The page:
Later, I caught up with Lyza O’Halloran, a second year Arts student studying History and Information Studies – and who is responsible for the formation of the first ever flash mob community in UCD – and grilled her about this strange pastime.

O’Halloran explains: “I came across flash mobbing in my course and I though it might be cool to try it out. I did a presentation on flash mobbing as part of a module, and I decided to set one up to see how hard or how easy it would be to do.”

And how, I ask, does one go about organising something like this? Surely it must take a ridiculous amount of effort to get right? O’Halloran set me straight, explaining: “I set up a group on Facebook and sent an invite to everyone I know in UCD so that’s about fifty people, and then my friend sent it to another fifty people. We had about 55 of those accept it. Within about three weeks we had 164 members – which was fantastic, we couldn’t believe it. So I set up the event for last Monday. We had about 23 people show up, which wasn’t realistically too bad. Only seven of them were actually friends of mine; the rest came because of the online event we had set up.”

O’Halloran later adds, “We’re thinking of doing another one soon – maybe trying it some different way.” O’Halloran is currently inviting anyone who is interested to join her group on Facebook and comment with any ideas they might have on what the UCD Flash mob Society’s next event should constitute, and is careful to express that “We are open to anyone who wants to come.”

But what is the purpose of her flash mob events, I ask, a question to which O’Halloran offers only this succinct and concise answer: “It’s a really harmless thing. We are not going to cause any hassle or anything… There’s no reason for it, it’s just a bit of a laugh.”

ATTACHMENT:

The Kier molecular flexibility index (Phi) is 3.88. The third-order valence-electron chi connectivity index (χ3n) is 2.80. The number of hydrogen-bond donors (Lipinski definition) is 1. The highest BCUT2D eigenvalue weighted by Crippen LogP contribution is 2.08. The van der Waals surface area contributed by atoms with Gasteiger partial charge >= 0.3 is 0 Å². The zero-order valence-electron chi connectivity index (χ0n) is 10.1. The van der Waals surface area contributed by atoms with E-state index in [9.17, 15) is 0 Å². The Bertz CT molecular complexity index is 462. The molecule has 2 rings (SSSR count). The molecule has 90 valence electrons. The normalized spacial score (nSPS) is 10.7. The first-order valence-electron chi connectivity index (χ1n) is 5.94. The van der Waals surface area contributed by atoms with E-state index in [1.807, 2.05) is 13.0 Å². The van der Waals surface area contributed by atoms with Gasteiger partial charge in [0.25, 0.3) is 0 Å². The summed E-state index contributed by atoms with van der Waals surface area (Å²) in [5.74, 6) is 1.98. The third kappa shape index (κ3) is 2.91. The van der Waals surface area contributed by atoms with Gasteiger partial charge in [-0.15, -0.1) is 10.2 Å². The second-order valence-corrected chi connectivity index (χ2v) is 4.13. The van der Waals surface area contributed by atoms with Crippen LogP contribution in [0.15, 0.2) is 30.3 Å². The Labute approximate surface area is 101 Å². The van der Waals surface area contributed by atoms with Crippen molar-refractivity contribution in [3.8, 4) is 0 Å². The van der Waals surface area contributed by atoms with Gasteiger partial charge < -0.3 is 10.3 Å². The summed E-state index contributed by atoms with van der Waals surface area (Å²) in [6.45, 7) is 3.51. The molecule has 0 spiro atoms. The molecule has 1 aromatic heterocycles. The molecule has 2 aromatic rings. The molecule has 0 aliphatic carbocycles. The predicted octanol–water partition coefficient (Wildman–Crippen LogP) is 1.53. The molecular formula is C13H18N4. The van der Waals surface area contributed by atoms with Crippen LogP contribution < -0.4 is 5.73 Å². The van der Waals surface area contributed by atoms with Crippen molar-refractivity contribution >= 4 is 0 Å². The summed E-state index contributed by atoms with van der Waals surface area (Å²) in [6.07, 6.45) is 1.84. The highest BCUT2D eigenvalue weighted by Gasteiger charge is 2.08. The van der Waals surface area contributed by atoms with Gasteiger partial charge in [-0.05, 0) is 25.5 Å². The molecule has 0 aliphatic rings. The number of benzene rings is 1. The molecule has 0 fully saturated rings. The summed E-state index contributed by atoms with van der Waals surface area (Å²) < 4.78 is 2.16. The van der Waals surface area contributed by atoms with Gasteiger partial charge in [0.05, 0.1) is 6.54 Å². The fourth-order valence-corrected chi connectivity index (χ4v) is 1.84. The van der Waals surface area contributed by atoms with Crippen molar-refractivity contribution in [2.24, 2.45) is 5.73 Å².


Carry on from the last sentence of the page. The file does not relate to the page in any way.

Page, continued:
Feeling excited and inspired by the events of the week and after resolving to keep my eyes wide open for signs of any other underground activity going on under my very nose, I noticed some handwritten posters along the concourse outside the James Joyce Library. They immediately caught my eye as being very out of the ordinary. Entitled ‘Job interview’, they listed the job’s position as “unspecified” and the salary as “hope”. What followed were instructions to any interested party to meet in the Arts Block’s green couches at one o’clock on Friday.

Friday rolled around, and despite the lecture I should have been dutifully taking notes in going on just metres away, I decided to sit where instructed and see what would happen. The moments ticked by – but the most exciting thing that happened in that time was a guy sitting down next to me and eating a chicken fillet roll. After twenty minutes of boredom, I got up and walked off with a sense of disgruntlement at the waste of time and at the chicken fillet crumbs now stuck to my coat.

Later, however, I reflected that considering the strange nature of the posters, maybe what had just happened actually was my interview, and I simply had been rejected. Maybe something crazy would have happened if the anonymous and silent interviewers had liked the cut of me and decided to approach. It’s nice to believe anyway.

Next time you walk through this concrete jungle, take a second to actually look around you. Look past the grey slabs and the 70s architecture… you’d never guess what you might catch a glimpse of.